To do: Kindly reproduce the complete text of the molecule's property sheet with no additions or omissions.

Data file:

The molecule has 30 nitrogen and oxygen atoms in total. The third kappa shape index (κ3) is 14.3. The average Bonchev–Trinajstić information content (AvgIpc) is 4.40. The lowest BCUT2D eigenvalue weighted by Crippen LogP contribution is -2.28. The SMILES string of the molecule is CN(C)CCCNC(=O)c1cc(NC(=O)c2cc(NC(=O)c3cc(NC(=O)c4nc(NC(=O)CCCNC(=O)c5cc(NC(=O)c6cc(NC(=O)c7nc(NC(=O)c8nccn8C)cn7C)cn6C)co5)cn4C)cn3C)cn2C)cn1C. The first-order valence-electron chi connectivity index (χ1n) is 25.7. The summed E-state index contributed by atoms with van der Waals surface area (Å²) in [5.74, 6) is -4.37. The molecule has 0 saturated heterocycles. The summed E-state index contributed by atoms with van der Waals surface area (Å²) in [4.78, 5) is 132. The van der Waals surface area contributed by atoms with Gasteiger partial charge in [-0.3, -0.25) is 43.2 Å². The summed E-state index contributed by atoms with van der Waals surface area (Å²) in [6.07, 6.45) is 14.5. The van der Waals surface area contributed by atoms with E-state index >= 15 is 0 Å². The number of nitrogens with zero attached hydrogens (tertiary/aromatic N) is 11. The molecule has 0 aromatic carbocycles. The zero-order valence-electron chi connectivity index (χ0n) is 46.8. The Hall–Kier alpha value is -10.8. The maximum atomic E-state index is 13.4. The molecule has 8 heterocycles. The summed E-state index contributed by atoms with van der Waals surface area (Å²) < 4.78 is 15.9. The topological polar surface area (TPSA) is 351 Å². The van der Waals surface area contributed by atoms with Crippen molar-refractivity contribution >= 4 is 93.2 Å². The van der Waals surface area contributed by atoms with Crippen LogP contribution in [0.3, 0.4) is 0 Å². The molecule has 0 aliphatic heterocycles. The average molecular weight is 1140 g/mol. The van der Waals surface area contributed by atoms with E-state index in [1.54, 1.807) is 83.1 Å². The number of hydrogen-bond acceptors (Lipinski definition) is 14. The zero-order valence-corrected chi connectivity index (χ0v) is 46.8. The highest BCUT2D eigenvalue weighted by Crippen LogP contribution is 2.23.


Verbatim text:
The molecule has 30 nitrogen and oxygen atoms in total. The third kappa shape index (κ3) is 14.3. The average Bonchev–Trinajstić information content (AvgIpc) is 4.40. The lowest BCUT2D eigenvalue weighted by Crippen LogP contribution is -2.28. The SMILES string of the molecule is CN(C)CCCNC(=O)c1cc(NC(=O)c2cc(NC(=O)c3cc(NC(=O)c4nc(NC(=O)CCCNC(=O)c5cc(NC(=O)c6cc(NC(=O)c7nc(NC(=O)c8nccn8C)cn7C)cn6C)co5)cn4C)cn3C)cn2C)cn1C. The first-order valence-electron chi connectivity index (χ1n) is 25.7. The summed E-state index contributed by atoms with van der Waals surface area (Å²) in [5.74, 6) is -4.37. The molecule has 0 saturated heterocycles. The summed E-state index contributed by atoms with van der Waals surface area (Å²) in [4.78, 5) is 132. The van der Waals surface area contributed by atoms with Gasteiger partial charge in [-0.3, -0.25) is 43.2 Å². The summed E-state index contributed by atoms with van der Waals surface area (Å²) in [6.07, 6.45) is 14.5. The van der Waals surface area contributed by atoms with E-state index >= 15 is 0 Å². The number of nitrogens with zero attached hydrogens (tertiary/aromatic N) is 11. The molecule has 0 aromatic carbocycles. The zero-order valence-electron chi connectivity index (χ0n) is 46.8. The Hall–Kier alpha value is -10.8. The maximum atomic E-state index is 13.4. The molecule has 8 heterocycles. The summed E-state index contributed by atoms with van der Waals surface area (Å²) < 4.78 is 15.9. The topological polar surface area (TPSA) is 351 Å². The van der Waals surface area contributed by atoms with Crippen molar-refractivity contribution >= 4 is 93.2 Å². The van der Waals surface area contributed by atoms with Crippen LogP contribution in [0.3, 0.4) is 0 Å². The molecule has 0 aliphatic heterocycles. The average molecular weight is 1140 g/mol. The van der Waals surface area contributed by atoms with E-state index in [1.54, 1.807) is 83.1 Å². The number of hydrogen-bond acceptors (Lipinski definition) is 14. The zero-order valence-corrected chi connectivity index (χ0v) is 46.8. The highest BCUT2D eigenvalue weighted by Crippen LogP contribution is 2.23.